Le violon d’Ingres, 1924
Vintage gelatin silver print
19 x 14 1/2 in. (48.3 x 37.6 cm)
Rosalind and Melvin Jacobs Collection
© 2009 Man Ray Trust / Artists Rights Society (ARS), New York / ADAGP, Paris
In 1921, Man Ray moved to Paris where he would remain for the next twenty years. There, unfettered by his past, he reinvented himself as the odd man out, the only American within a largely Parisian avant-garde. Welcomed by the Dadaists upon arrival, and later embraced by the Surrealist movement, he never fully aligned himself with either group. Unable to make a living as a painter, Man Ray began taking pictures for dress designer Paul Poiret, and soon made his name as a portraitist and fashion photographer for Vogue and Vanity Fair. His portraits of Ernest Hemingway, James Joyce, and Gertrude Stein, among others, hung on the walls of the legendary bookshop Shakespeare and Company, whose owner Sylvia Beach once wrote, “To be done by Man Ray means that you were rated as somebody.” Notably, some of his paintings began to emulate photography, a blurring of media that echoed his ongoing need to disrupt categorical thinking.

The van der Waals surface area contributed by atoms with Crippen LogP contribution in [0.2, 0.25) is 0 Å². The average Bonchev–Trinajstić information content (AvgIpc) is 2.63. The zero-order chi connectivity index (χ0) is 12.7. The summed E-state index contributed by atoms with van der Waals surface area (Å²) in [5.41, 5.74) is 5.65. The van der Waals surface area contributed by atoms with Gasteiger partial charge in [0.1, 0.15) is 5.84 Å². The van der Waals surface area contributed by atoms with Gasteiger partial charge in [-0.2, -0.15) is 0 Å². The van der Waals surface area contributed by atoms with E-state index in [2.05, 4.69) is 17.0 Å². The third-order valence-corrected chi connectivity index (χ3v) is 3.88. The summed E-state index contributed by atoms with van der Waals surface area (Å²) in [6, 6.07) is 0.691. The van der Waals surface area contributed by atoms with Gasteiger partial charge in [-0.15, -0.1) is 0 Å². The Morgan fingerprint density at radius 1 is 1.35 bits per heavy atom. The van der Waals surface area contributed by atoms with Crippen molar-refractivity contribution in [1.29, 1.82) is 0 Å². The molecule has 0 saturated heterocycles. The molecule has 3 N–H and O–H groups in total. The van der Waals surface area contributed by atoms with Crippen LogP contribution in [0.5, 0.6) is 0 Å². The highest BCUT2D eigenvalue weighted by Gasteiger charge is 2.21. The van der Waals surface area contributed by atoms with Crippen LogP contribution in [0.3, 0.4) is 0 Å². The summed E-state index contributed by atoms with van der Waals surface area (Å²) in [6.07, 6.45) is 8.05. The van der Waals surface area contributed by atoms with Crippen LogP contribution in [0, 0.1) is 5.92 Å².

Photography was admired by the Surrealists for its “automatic” qualities and apparent freedom from artistic intent. Yet it was precisely through manipulation of the mechanical process that Man Ray declared his presence. Experimenting with techniques such as cropping, multiple exposure, solarization, and the cameraless rayograph, he demonstrated how transformable any person, object or artistic medium could be. Man Ray described himself as one who “so deforms the subject as almost to hide the identity of the original, and creates a new form.” Liberating his subjects—a contorted neck, the contours of a spring, a nude stripped of context—from fixed reality, Man Ray pushed them to the brink of metamorphosis. Likewise, in his many self-portraits made in Paris, the artist experimented with his identity as malleable and elusive.
Exiled in Hollywood >
The audio component is produced by The Jewish Museum in association with Acoustiguide and includes critical commentary by curator Mason Klein; Neil Baldwin, author of Man Ray: American Artist; and Man Ray scholar Merry Foresta.
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